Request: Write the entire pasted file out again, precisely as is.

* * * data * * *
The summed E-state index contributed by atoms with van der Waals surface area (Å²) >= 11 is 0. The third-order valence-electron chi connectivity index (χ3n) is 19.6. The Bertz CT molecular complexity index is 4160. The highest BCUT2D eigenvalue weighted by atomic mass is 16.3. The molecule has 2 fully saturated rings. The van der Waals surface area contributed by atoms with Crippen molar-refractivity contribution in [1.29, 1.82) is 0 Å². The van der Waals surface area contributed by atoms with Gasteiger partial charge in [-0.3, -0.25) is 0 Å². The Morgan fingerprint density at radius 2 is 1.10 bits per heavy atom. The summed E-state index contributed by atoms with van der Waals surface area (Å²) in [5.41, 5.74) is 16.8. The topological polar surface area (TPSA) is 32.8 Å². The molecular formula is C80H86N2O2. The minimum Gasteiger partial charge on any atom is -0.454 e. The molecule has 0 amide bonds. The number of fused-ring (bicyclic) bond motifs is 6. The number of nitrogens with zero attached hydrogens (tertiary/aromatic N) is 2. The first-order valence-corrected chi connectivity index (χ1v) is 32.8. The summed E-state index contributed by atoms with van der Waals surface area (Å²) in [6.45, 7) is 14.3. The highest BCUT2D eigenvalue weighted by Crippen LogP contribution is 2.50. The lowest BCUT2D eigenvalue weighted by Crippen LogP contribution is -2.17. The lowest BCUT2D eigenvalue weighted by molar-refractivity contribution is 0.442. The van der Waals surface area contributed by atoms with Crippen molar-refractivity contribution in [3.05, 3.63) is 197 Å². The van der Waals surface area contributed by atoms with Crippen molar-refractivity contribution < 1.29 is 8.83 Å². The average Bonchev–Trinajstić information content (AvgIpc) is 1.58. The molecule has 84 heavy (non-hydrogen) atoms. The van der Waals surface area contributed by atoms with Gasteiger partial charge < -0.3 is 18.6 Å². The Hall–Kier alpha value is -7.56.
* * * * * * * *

The summed E-state index contributed by atoms with van der Waals surface area (Å²) >= 11 is 0. The third-order valence-electron chi connectivity index (χ3n) is 19.6. The Bertz CT molecular complexity index is 4160. The highest BCUT2D eigenvalue weighted by atomic mass is 16.3. The molecule has 2 fully saturated rings. The van der Waals surface area contributed by atoms with Crippen molar-refractivity contribution in [1.29, 1.82) is 0 Å². The van der Waals surface area contributed by atoms with Gasteiger partial charge in [-0.3, -0.25) is 0 Å². The Morgan fingerprint density at radius 2 is 1.10 bits per heavy atom. The summed E-state index contributed by atoms with van der Waals surface area (Å²) in [5.41, 5.74) is 16.8. The topological polar surface area (TPSA) is 32.8 Å². The molecular formula is C80H86N2O2. The minimum Gasteiger partial charge on any atom is -0.454 e. The molecule has 0 amide bonds. The number of fused-ring (bicyclic) bond motifs is 6. The number of nitrogens with zero attached hydrogens (tertiary/aromatic N) is 2. The first-order valence-corrected chi connectivity index (χ1v) is 32.8. The summed E-state index contributed by atoms with van der Waals surface area (Å²) in [6.45, 7) is 14.3. The highest BCUT2D eigenvalue weighted by Crippen LogP contribution is 2.50. The lowest BCUT2D eigenvalue weighted by Crippen LogP contribution is -2.17. The lowest BCUT2D eigenvalue weighted by molar-refractivity contribution is 0.442. The van der Waals surface area contributed by atoms with Crippen molar-refractivity contribution in [3.05, 3.63) is 197 Å². The van der Waals surface area contributed by atoms with Crippen molar-refractivity contribution < 1.29 is 8.83 Å². The average Bonchev–Trinajstić information content (AvgIpc) is 1.58. The molecule has 84 heavy (non-hydrogen) atoms. The van der Waals surface area contributed by atoms with Gasteiger partial charge < -0.3 is 18.6 Å². The Hall–Kier alpha value is -7.56.